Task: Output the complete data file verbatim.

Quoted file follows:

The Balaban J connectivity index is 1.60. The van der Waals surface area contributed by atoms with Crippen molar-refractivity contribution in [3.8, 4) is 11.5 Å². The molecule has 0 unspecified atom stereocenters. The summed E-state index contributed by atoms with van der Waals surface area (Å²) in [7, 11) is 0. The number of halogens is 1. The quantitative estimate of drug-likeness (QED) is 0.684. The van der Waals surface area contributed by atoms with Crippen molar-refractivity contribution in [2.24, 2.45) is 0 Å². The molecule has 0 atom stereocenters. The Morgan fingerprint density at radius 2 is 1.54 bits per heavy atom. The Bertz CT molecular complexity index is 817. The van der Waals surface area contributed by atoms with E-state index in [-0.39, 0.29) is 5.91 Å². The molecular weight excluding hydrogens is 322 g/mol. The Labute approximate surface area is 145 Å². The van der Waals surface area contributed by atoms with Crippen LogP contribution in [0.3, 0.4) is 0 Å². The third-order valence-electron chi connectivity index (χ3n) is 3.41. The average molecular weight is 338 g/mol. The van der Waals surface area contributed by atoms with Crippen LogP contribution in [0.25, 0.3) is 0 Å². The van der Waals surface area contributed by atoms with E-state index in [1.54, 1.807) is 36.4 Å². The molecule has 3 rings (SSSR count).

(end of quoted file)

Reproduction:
The Balaban J connectivity index is 1.60. The van der Waals surface area contributed by atoms with Crippen molar-refractivity contribution in [3.8, 4) is 11.5 Å². The molecule has 0 unspecified atom stereocenters. The summed E-state index contributed by atoms with van der Waals surface area (Å²) in [7, 11) is 0. The number of halogens is 1. The quantitative estimate of drug-likeness (QED) is 0.684. The van der Waals surface area contributed by atoms with Crippen molar-refractivity contribution in [2.24, 2.45) is 0 Å². The molecule has 0 atom stereocenters. The Morgan fingerprint density at radius 2 is 1.54 bits per heavy atom. The Bertz CT molecular complexity index is 817. The van der Waals surface area contributed by atoms with E-state index in [-0.39, 0.29) is 5.91 Å². The molecular weight excluding hydrogens is 322 g/mol. The Labute approximate surface area is 145 Å². The van der Waals surface area contributed by atoms with Crippen LogP contribution in [0.3, 0.4) is 0 Å². The third-order valence-electron chi connectivity index (χ3n) is 3.41. The average molecular weight is 338 g/mol. The van der Waals surface area contributed by atoms with Crippen LogP contribution in [0.25, 0.3) is 0 Å². The van der Waals surface area contributed by atoms with E-state index in [1.54, 1.807) is 36.4 Å². The molecule has 3 rings (SSSR count).